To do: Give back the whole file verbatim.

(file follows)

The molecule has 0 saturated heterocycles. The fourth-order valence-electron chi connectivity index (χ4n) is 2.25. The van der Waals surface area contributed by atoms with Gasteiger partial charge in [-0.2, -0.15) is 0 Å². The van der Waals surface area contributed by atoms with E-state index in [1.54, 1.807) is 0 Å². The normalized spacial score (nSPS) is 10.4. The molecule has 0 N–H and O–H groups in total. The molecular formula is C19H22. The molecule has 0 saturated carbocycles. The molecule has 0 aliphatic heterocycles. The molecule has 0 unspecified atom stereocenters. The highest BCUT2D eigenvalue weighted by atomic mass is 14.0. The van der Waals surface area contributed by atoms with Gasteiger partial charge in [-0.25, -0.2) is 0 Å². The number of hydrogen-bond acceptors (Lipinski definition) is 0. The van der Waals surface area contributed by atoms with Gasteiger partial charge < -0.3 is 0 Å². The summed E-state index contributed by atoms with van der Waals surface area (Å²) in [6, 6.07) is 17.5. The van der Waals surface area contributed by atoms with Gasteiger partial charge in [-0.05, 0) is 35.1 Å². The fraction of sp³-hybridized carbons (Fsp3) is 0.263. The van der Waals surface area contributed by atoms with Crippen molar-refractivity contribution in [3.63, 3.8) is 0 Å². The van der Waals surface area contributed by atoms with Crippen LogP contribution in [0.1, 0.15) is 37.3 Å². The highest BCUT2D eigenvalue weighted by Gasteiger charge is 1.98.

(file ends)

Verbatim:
The molecule has 0 saturated heterocycles. The fourth-order valence-electron chi connectivity index (χ4n) is 2.25. The van der Waals surface area contributed by atoms with Gasteiger partial charge in [-0.2, -0.15) is 0 Å². The van der Waals surface area contributed by atoms with E-state index in [1.54, 1.807) is 0 Å². The normalized spacial score (nSPS) is 10.4. The molecule has 0 N–H and O–H groups in total. The molecular formula is C19H22. The molecule has 0 saturated carbocycles. The molecule has 0 aliphatic heterocycles. The molecule has 0 unspecified atom stereocenters. The highest BCUT2D eigenvalue weighted by atomic mass is 14.0. The van der Waals surface area contributed by atoms with Gasteiger partial charge in [-0.25, -0.2) is 0 Å². The number of hydrogen-bond acceptors (Lipinski definition) is 0. The van der Waals surface area contributed by atoms with Gasteiger partial charge < -0.3 is 0 Å². The summed E-state index contributed by atoms with van der Waals surface area (Å²) in [6, 6.07) is 17.5. The van der Waals surface area contributed by atoms with Gasteiger partial charge in [-0.05, 0) is 35.1 Å². The fraction of sp³-hybridized carbons (Fsp3) is 0.263. The van der Waals surface area contributed by atoms with Crippen molar-refractivity contribution in [3.63, 3.8) is 0 Å². The van der Waals surface area contributed by atoms with Crippen LogP contribution in [0.1, 0.15) is 37.3 Å². The highest BCUT2D eigenvalue weighted by Gasteiger charge is 1.98.